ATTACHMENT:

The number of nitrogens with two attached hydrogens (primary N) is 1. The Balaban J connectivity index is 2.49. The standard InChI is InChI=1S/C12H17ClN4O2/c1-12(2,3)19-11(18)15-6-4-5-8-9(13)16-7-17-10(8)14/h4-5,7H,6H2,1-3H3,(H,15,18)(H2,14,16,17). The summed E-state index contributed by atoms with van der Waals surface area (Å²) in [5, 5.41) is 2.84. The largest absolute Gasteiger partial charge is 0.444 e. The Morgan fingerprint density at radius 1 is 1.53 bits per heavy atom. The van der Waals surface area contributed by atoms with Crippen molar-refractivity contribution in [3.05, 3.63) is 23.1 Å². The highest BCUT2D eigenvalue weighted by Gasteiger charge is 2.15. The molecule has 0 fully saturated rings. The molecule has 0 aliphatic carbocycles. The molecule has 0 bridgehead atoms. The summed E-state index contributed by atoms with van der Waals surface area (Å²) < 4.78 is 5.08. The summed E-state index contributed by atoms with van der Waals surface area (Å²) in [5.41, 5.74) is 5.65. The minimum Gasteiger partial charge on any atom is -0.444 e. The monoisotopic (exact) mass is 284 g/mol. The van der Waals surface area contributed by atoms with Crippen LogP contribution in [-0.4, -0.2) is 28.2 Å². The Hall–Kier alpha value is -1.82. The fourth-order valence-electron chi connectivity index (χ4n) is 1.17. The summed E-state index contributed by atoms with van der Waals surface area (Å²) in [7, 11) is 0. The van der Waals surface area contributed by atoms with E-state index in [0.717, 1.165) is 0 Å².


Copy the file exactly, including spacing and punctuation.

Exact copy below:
The number of nitrogens with two attached hydrogens (primary N) is 1. The Balaban J connectivity index is 2.49. The standard InChI is InChI=1S/C12H17ClN4O2/c1-12(2,3)19-11(18)15-6-4-5-8-9(13)16-7-17-10(8)14/h4-5,7H,6H2,1-3H3,(H,15,18)(H2,14,16,17). The summed E-state index contributed by atoms with van der Waals surface area (Å²) in [5, 5.41) is 2.84. The largest absolute Gasteiger partial charge is 0.444 e. The Morgan fingerprint density at radius 1 is 1.53 bits per heavy atom. The van der Waals surface area contributed by atoms with Crippen molar-refractivity contribution in [3.05, 3.63) is 23.1 Å². The highest BCUT2D eigenvalue weighted by Gasteiger charge is 2.15. The molecule has 0 fully saturated rings. The molecule has 0 aliphatic carbocycles. The molecule has 0 bridgehead atoms. The summed E-state index contributed by atoms with van der Waals surface area (Å²) < 4.78 is 5.08. The summed E-state index contributed by atoms with van der Waals surface area (Å²) in [5.41, 5.74) is 5.65. The minimum Gasteiger partial charge on any atom is -0.444 e. The monoisotopic (exact) mass is 284 g/mol. The van der Waals surface area contributed by atoms with Crippen LogP contribution in [-0.4, -0.2) is 28.2 Å². The Hall–Kier alpha value is -1.82. The fourth-order valence-electron chi connectivity index (χ4n) is 1.17. The summed E-state index contributed by atoms with van der Waals surface area (Å²) in [7, 11) is 0. The van der Waals surface area contributed by atoms with E-state index in [0.717, 1.165) is 0 Å².